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Solo Biking Routes: The Toronto Islands

The Toronto Islands is a group of small interconnected islands just south of Toronto’s downtown core and may just be the perfect place in the city to go for a bike ride.

The Toronto Islands are very easy to get to. There is regular ferry service from Harbourfront ($7, adult round trip) or you can take a water taxi ($10). The ferry will take you to either Wards Island at the eastern end, Hanlan’s Point at the western end or Centre Island right in the middle.

Centre Island is the most popular route and ferry service runs the most frequently to it. There is also a ferry from the foot of Bathurst Street, but that will only take you to the Island Airport, and I’m pretty sure you need a plane ticket to get ton that ferry. Originally a long peninsula that went out into the lake from near Cherry Beach, a couple of storms in the mid 1850s washed out it’s base to form the islands that exist today.

You can take a leisurely walk from one end of the island chain to the other in about an hour and a half. On a bike, it’s significantly less. But why rush? There is so much to see and do in North America’s largest urban car-free community.

Starting in the east on Ward’s Island and Algonquin Island, you can ride through the quaint residential neighbourhood and see the many artist’s cottages. If you’re hungry, I highly recommend stopping at the Rectory Café and sitting on the patio under the trees. There is a wonderful view out into Lake Ontario and Tommy Thompson Park.

After some lunch, you can continue on the paths or ride on the old boardwalk along the south shore. The paths will take you towards*Centreville*, a charming amusement park best suited for younger children that has a certain 1900’s theme. There is also Far Enough Farm where you can go on a pony ride, and see various farm animals and some peacocks. Depending on the day you go and the time of year, this part of the island is packed with people.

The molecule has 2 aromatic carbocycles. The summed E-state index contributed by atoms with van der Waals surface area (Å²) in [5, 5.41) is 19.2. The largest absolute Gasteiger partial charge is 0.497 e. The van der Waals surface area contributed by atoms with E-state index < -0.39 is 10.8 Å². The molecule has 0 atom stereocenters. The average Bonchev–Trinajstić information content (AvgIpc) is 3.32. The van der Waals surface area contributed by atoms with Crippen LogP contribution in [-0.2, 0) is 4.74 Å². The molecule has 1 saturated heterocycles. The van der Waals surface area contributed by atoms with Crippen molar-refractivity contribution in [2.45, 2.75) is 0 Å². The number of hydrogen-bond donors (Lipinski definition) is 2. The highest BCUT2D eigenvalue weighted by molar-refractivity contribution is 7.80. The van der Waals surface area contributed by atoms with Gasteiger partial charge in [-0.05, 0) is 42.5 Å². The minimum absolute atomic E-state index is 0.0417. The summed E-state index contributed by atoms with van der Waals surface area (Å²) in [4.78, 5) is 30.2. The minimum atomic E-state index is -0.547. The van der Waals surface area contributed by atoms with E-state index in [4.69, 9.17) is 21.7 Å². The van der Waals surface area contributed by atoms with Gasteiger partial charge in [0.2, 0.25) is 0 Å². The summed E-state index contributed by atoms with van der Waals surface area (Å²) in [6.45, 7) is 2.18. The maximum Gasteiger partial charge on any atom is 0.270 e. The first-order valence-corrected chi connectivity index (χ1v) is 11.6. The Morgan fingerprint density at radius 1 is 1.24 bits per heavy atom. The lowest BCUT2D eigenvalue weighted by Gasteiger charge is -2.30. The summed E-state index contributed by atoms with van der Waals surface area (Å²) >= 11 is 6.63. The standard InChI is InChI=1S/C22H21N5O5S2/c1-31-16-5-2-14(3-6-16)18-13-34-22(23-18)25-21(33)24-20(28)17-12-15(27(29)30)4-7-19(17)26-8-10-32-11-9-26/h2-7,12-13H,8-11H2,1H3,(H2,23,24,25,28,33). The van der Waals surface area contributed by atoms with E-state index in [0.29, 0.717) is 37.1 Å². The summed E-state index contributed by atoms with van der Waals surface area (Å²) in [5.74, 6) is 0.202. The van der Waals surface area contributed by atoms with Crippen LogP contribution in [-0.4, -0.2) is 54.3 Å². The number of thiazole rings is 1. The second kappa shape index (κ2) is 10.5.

If you took the boardwalk from the Rectory Café, you’ll eventually get to a large jetty that juts out into the lake. Around the jetty, you’ll find some sand beaches and the water is safe for bathing in. Life guards tend to be on duty around here, too. A bit further west along the south shore are more secluded beaches, perfect for a romantic picnic or just to chill with friends.

At the very centre of the islands is a large area of open parkland with picnic tables, BBQs, some snackbars and public restrooms. Once again, depending on the day you go and the time of year, this part of the island is also packed with people.

To the west of Centreville and the parkland are the Artscape studios, and the Gibralter Point Lighthouse. The lighthouse is said to be haunted. Up until the mid 1950s, there was also a residential community on this part of the islands,with many cottages, an amusement park and a historically significant baseball diamond, especially to fans of Babe Ruth.

If you decide to ride to the far end of Hanlan’s Point, you’ll also come across a certain clothing-optional beach where men tend to relax on the sand in the company of other men.

The Toronto Islands have something for everyone. Fun rides, tranquil beaches, great food, water activities, open spaces to play and is a great place to get married. It’s fun for the kids, it’s fun for teens, it’s fun for adults. There is a lot to see and do, so get on your bike, board a boat and head over. It’s the best day trio you can take and you don’t even leave the city.

written by deepfried_goodness

2 comments

  1. deepfried_goodness

    deepfried_goodness

    Seems I uploaded an unrelated image by accident. It's the 2nd image after the 6th paragraph.

    over 1 year ago · report as spam
  2. ashleyaang

    ashleyaang

    Got you covered! Taken the photo down.

    over 1 year ago · report as spam

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